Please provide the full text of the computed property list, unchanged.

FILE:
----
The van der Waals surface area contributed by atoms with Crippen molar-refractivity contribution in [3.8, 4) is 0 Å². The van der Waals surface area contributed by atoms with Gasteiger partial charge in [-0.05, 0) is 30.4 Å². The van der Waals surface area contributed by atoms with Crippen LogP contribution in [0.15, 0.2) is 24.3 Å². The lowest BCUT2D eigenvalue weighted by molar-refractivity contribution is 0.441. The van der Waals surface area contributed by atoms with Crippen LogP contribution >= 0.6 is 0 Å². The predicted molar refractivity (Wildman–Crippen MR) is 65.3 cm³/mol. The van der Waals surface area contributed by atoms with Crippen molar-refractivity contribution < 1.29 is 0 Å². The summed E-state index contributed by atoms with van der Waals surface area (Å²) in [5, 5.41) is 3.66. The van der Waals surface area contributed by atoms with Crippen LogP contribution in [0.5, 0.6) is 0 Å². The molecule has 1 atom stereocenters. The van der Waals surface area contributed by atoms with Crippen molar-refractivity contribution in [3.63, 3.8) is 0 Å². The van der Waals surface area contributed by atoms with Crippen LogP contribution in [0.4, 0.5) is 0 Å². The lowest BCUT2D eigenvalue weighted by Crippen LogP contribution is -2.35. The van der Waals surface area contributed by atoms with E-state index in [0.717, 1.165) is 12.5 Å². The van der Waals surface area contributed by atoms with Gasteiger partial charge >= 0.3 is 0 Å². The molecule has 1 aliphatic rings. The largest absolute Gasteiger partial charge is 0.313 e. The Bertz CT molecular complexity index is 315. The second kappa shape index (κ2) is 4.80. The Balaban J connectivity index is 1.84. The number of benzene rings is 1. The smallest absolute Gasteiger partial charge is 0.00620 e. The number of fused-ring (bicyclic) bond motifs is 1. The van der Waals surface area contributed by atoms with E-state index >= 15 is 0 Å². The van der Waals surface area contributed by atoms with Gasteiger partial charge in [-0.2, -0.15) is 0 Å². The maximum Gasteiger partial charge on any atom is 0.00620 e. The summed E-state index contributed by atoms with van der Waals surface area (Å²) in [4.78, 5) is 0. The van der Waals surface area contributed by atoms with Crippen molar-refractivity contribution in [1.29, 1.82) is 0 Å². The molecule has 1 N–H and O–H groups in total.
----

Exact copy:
The van der Waals surface area contributed by atoms with Crippen molar-refractivity contribution in [3.8, 4) is 0 Å². The van der Waals surface area contributed by atoms with Gasteiger partial charge in [-0.05, 0) is 30.4 Å². The van der Waals surface area contributed by atoms with Crippen LogP contribution in [0.15, 0.2) is 24.3 Å². The lowest BCUT2D eigenvalue weighted by molar-refractivity contribution is 0.441. The van der Waals surface area contributed by atoms with Crippen LogP contribution >= 0.6 is 0 Å². The predicted molar refractivity (Wildman–Crippen MR) is 65.3 cm³/mol. The van der Waals surface area contributed by atoms with Crippen molar-refractivity contribution < 1.29 is 0 Å². The summed E-state index contributed by atoms with van der Waals surface area (Å²) in [5, 5.41) is 3.66. The van der Waals surface area contributed by atoms with Crippen LogP contribution in [0.5, 0.6) is 0 Å². The molecule has 1 atom stereocenters. The van der Waals surface area contributed by atoms with Crippen molar-refractivity contribution in [3.63, 3.8) is 0 Å². The van der Waals surface area contributed by atoms with Crippen LogP contribution in [0.4, 0.5) is 0 Å². The lowest BCUT2D eigenvalue weighted by Crippen LogP contribution is -2.35. The van der Waals surface area contributed by atoms with E-state index in [0.717, 1.165) is 12.5 Å². The van der Waals surface area contributed by atoms with Gasteiger partial charge >= 0.3 is 0 Å². The molecule has 1 aliphatic rings. The largest absolute Gasteiger partial charge is 0.313 e. The Bertz CT molecular complexity index is 315. The second kappa shape index (κ2) is 4.80. The Balaban J connectivity index is 1.84. The number of benzene rings is 1. The smallest absolute Gasteiger partial charge is 0.00620 e. The number of fused-ring (bicyclic) bond motifs is 1. The van der Waals surface area contributed by atoms with E-state index >= 15 is 0 Å². The van der Waals surface area contributed by atoms with Gasteiger partial charge in [-0.2, -0.15) is 0 Å². The maximum Gasteiger partial charge on any atom is 0.00620 e. The summed E-state index contributed by atoms with van der Waals surface area (Å²) in [4.78, 5) is 0. The van der Waals surface area contributed by atoms with Crippen molar-refractivity contribution in [1.29, 1.82) is 0 Å². The molecule has 1 N–H and O–H groups in total.